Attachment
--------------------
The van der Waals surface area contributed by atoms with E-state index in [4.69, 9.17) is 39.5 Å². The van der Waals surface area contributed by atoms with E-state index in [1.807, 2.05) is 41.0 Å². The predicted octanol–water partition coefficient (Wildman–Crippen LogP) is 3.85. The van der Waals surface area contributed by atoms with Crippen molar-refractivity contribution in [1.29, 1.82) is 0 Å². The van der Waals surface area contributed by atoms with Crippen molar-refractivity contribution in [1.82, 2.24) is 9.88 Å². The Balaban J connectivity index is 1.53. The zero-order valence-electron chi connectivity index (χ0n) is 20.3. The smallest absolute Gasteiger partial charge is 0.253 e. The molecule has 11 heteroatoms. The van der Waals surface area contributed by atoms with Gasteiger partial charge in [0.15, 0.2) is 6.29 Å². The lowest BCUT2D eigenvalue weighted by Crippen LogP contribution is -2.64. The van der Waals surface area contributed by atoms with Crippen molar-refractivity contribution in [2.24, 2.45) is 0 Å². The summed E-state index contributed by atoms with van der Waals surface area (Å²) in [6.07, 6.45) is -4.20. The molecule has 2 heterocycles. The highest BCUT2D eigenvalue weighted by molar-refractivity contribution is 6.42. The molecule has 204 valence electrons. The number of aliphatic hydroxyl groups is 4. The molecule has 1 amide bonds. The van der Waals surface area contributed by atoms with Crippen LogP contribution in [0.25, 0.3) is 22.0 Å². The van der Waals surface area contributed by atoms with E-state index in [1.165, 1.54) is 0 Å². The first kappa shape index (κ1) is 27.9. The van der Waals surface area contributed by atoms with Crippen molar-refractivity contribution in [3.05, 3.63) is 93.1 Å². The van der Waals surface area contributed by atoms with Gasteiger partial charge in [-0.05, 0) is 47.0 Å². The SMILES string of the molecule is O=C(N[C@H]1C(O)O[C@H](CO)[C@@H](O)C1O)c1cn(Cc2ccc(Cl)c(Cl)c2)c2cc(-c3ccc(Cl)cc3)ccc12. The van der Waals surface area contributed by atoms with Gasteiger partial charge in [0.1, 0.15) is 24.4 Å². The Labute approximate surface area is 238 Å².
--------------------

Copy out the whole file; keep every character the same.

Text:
The van der Waals surface area contributed by atoms with E-state index in [4.69, 9.17) is 39.5 Å². The van der Waals surface area contributed by atoms with E-state index in [1.807, 2.05) is 41.0 Å². The predicted octanol–water partition coefficient (Wildman–Crippen LogP) is 3.85. The van der Waals surface area contributed by atoms with Crippen molar-refractivity contribution in [1.29, 1.82) is 0 Å². The van der Waals surface area contributed by atoms with Crippen molar-refractivity contribution in [1.82, 2.24) is 9.88 Å². The Balaban J connectivity index is 1.53. The zero-order valence-electron chi connectivity index (χ0n) is 20.3. The smallest absolute Gasteiger partial charge is 0.253 e. The molecule has 11 heteroatoms. The van der Waals surface area contributed by atoms with Gasteiger partial charge in [0.15, 0.2) is 6.29 Å². The lowest BCUT2D eigenvalue weighted by Crippen LogP contribution is -2.64. The van der Waals surface area contributed by atoms with Crippen molar-refractivity contribution in [2.24, 2.45) is 0 Å². The summed E-state index contributed by atoms with van der Waals surface area (Å²) in [6.07, 6.45) is -4.20. The molecule has 2 heterocycles. The highest BCUT2D eigenvalue weighted by molar-refractivity contribution is 6.42. The molecule has 204 valence electrons. The number of aliphatic hydroxyl groups is 4. The molecule has 1 amide bonds. The van der Waals surface area contributed by atoms with Crippen LogP contribution in [0.25, 0.3) is 22.0 Å². The van der Waals surface area contributed by atoms with E-state index in [1.165, 1.54) is 0 Å². The first kappa shape index (κ1) is 27.9. The van der Waals surface area contributed by atoms with Crippen molar-refractivity contribution in [3.05, 3.63) is 93.1 Å². The van der Waals surface area contributed by atoms with Gasteiger partial charge in [-0.05, 0) is 47.0 Å². The SMILES string of the molecule is O=C(N[C@H]1C(O)O[C@H](CO)[C@@H](O)C1O)c1cn(Cc2ccc(Cl)c(Cl)c2)c2cc(-c3ccc(Cl)cc3)ccc12. The van der Waals surface area contributed by atoms with Gasteiger partial charge in [0.1, 0.15) is 24.4 Å². The Labute approximate surface area is 238 Å².